1994/1995 transmission swap

Tiny
MPGMC
  • MEMBER
  • 1994 GMC SIERRA
  • 4.0L
  • V6
  • 4WD
  • AUTOMATIC
  • 220,000 MILES
I am looking at taking the engine, transmission and transfer case from a 1995 GMC 1500 (donor truck) and putting it into a 1994 GMC 1500 pickup.

I notice that the transmission from the 1995 has the park/neutral safety on the side at the shifter and the 1994 does not. If I take the 1995 transmission and put it in the 1994 and simply take off the park/neutral switch, will the transmission still function normally? Not sure if there is an electronics compatibility issue on the two different 4L60E's besides just the park/neutral switch that is different?

Any help greatly appreciated.

Thanks, Mike
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Wednesday, June 9th, 2021 AT 7:35 AM

8 Replies

Tiny
STEVE W.
  • EXPERT
While I like the idea, unfortunately I can tell you the swap will involve far more work than you would think. GM changed pretty much everything in the driveline sensing and electronics between those 2 years. The switch being moved is only part of it, the entire engine control system is different as well because the 1994 is an OBDI vehicle while the 95 is one of the early OBDII systems and even then it isn't fully compliant. As such you would need to change not just the engine and transmission but most of the electronics to make them work with the 94. The PCM and it's harness as well as the transmission harness and even the dash is different because of the changes in those 2 years. It makes it a difficult thing to work on the 95's simply because of the halfhearted attempt GM used on a few models that year, plus because of it, many 1995 parts fit only the 95 and don't work with other years.
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Wednesday, June 9th, 2021 AT 11:13 AM
Tiny
MPGMC
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Hi Steve,

I appreciate the feedback. I was hoping that it would be a whole lot simpler and work in my favor. Rather find out now that after the swap.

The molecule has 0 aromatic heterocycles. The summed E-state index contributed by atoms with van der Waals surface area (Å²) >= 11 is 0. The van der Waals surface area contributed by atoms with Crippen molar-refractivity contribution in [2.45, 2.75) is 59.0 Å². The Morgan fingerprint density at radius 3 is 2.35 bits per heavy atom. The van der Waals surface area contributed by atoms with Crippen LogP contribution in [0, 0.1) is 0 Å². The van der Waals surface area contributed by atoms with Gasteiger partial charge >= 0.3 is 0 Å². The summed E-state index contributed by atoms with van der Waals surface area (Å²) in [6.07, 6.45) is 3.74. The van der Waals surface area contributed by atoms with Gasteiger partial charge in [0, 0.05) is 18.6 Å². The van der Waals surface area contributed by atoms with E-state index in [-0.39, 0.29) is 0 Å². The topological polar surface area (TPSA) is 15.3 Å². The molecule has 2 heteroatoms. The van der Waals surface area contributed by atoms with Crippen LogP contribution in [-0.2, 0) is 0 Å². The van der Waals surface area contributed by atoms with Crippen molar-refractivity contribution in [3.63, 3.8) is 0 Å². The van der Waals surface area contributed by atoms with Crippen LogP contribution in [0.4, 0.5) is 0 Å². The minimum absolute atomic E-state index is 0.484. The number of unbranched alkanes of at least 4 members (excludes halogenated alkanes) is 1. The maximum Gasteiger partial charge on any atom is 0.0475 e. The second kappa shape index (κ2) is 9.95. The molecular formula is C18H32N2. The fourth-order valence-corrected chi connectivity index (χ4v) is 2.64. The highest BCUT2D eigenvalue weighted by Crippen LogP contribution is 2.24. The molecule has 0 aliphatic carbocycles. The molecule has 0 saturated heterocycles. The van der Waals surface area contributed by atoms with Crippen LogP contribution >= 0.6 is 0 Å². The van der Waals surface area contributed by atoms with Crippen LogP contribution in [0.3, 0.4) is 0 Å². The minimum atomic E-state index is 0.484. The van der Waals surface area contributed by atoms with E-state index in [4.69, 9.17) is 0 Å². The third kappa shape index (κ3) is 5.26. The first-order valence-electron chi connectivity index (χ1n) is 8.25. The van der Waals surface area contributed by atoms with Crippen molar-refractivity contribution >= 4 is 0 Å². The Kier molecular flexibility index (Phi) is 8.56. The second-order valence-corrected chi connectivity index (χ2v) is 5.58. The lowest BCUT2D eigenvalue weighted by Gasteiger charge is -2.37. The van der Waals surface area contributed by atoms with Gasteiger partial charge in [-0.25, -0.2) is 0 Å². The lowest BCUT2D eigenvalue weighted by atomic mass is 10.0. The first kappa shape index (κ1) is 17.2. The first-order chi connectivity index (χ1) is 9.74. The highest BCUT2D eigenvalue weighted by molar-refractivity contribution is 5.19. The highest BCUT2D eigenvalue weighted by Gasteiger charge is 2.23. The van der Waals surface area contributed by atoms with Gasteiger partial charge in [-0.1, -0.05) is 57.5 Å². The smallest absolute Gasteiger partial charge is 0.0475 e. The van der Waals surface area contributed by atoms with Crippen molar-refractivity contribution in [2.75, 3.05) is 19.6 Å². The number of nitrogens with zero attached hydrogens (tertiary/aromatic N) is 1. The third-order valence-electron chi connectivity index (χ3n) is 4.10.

Thanks, Mike
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Wednesday, June 9th, 2021 AT 12:15 PM
Tiny
STEVE W.
  • EXPERT
Yeah GM really messed with things in those years. Up to 94 things are simple, after 96 they are not that bad, but 94-95 can make you learn words that even soap won't wash out. What GM did was different than other companies, Ford for instance knew just like all of them that OBDII was going to be required in 96, so when they started on a design to be released in late 95 or 95 they built it with the full OBD II standard in place so it was already set to go.
GM on the other hand put together a few models that were intended to be new for 95 - up but instead of going to fully OBD II standard, they added some of the OBD II pieces to the existing OBD I system, then added additional electronics and hardware that makes them unique. Most mechanics who work on them call it OBD 1.5 and some other names I won't post! The problem is that you have to use a scan tool to work on them, and that scan tool has to run specific software to even work. They used two different ALDL connectors which only match the 95 model year first, then the software itself will not work with an OBD I scan tool, and most OBD II tools cannot read it either. Plus just to make it even more interesting, they didn't do this with every option package for a given vehicle. So you could get a 95 Chevy truck with say a 5.7 and automatic that was still OBD1 but a 4.3 version of the truck was OBD 1.5. Same in the cars, I have a couple cheat sheets from that time showing which ones do what but if at all possible I try to stay away from them because of the issues.